The resurrected Hamady is just one piece of the food access blueprint of Flint, adding to ongoing development initiatives. Along with the diversity of grassroots organizations such as the North Flint Food Market cooperative just down the street and  Caudell’s The Local Grocer, Hamady could help alleviate some of the area’s food access issues.

Hamady’s owner Jim McColgan, Jr. (Photo by Darlene Carey)

Asked why he put the store in the North End, owner Jim McColgan, Jr. proudly said, “My dad, my brother, my family…we started our roots here” and added he would not “pander” to the perception of it being a high crime area.  “I refuse to lock those doors, I refuse to close those doors…I want to be part of the transition and growth of this community,” he said.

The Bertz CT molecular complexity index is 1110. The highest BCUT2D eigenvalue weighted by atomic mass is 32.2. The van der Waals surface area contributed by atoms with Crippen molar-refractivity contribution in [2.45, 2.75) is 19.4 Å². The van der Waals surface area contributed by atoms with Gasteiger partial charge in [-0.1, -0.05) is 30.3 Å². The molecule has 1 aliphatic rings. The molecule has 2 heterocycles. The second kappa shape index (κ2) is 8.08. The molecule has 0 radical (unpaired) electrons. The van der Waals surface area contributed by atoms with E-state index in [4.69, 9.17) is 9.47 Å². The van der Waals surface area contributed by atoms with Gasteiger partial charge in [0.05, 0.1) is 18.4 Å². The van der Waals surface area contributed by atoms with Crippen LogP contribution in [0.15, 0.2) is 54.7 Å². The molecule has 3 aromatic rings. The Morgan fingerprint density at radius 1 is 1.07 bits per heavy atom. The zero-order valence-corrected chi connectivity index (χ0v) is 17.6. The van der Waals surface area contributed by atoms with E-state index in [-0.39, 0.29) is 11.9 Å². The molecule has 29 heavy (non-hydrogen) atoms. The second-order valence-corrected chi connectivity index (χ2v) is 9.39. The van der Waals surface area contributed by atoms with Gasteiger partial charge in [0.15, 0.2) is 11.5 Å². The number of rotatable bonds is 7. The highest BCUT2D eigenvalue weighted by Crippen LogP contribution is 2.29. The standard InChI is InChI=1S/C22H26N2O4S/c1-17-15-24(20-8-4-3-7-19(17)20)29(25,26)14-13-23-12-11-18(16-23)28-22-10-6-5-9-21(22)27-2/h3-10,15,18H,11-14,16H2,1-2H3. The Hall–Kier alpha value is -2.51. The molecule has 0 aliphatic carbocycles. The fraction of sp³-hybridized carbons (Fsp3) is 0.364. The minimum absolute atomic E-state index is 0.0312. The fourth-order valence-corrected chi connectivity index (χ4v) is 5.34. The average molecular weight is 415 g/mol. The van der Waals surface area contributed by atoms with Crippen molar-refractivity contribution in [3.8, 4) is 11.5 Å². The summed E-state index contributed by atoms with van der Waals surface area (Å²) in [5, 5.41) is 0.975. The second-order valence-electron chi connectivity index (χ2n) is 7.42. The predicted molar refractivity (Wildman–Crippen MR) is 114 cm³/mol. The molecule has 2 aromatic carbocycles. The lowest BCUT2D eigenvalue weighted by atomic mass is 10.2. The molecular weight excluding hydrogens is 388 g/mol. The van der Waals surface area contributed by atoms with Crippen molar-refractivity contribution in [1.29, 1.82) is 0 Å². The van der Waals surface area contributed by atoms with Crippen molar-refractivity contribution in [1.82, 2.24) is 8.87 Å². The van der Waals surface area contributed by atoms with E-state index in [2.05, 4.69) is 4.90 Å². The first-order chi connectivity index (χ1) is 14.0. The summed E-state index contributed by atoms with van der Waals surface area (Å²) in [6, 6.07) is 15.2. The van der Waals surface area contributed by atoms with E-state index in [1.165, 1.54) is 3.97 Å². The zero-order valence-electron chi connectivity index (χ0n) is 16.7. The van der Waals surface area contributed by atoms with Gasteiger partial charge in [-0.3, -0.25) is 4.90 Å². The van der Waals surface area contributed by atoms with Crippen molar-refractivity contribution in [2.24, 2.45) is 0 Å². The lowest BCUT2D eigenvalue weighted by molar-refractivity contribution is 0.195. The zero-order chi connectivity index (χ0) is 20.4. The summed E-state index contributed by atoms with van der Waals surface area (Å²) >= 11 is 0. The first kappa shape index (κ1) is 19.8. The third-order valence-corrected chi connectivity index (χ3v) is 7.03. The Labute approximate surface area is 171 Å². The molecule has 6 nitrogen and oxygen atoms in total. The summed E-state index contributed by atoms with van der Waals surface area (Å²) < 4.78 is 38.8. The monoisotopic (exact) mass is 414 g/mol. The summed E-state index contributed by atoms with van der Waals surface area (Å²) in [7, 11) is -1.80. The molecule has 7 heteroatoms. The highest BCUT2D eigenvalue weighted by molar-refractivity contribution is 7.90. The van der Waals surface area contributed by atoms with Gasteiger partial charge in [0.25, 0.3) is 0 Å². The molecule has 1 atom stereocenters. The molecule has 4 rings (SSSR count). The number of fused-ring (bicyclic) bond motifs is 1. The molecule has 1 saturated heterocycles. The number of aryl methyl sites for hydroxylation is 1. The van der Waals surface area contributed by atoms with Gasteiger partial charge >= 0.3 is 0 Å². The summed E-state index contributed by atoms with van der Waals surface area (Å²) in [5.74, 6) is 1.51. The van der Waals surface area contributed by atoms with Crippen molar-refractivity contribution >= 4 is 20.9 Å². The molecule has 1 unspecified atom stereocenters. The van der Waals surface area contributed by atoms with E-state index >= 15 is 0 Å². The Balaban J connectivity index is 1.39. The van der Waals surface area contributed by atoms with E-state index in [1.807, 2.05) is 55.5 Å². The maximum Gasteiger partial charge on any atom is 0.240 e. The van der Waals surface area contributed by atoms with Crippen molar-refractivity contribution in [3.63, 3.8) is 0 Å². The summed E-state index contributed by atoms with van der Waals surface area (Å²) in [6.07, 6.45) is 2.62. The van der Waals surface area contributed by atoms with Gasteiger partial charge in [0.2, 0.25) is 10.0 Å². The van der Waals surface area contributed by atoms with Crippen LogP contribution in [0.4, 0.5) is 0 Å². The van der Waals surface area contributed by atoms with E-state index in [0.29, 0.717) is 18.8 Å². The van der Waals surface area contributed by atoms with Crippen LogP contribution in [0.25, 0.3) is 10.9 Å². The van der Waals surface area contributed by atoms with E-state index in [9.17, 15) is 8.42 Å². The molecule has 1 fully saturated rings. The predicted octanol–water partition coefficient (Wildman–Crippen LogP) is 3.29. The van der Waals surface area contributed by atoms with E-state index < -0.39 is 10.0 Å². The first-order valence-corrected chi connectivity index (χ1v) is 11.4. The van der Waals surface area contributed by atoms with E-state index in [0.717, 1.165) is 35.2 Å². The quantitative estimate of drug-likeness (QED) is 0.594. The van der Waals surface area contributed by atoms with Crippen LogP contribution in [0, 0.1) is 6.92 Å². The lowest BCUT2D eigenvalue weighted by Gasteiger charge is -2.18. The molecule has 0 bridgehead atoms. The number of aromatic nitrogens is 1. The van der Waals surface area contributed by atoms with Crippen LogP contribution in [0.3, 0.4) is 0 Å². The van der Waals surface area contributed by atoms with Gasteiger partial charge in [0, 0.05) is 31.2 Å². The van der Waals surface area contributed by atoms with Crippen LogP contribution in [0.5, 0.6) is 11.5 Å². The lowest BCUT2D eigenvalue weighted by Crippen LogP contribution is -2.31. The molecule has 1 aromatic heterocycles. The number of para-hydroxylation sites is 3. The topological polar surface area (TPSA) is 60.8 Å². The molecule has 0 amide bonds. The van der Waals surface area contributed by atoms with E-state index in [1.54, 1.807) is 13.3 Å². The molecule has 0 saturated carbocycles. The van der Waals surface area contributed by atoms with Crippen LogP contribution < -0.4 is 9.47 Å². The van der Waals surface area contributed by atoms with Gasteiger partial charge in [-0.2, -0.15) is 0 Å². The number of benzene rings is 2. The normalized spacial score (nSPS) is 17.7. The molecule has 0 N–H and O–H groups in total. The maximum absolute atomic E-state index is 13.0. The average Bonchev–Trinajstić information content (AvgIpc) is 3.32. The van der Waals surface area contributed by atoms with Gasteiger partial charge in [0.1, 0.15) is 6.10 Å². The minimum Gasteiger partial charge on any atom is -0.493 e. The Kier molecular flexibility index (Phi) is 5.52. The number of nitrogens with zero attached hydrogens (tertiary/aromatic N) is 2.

Hamady’s has a long and legendary history in the Flint community. According to Supermarket news, Hamady Brothers was founded in 1911, by Lebanese immigrant cousins who were like brothers,  Michael and Kamol Hamady. In their heyday, the Hamady Brothers operated 37 stores in the Flint area.

The company, with its recognizable, iconic brown bag the “Hamady sack,” was known early on for sending truckloads of food to strikers at the famous 1936-37 Sit-down Strike at General Motors’ Fisher Body plant–the strike which gave rise to the United Auto Workers union.

The chain grew through purchasing 21 closed Kroger stores, along with smaller independents Hutch’s, Vescio’s and Chatham. However, Hamady Brothers eventually went bankrupt, and in 1989 was sold to McColgan Investment. The chain closed the last of its stores in 1991, the last 13  sold to Kessel Food Markets.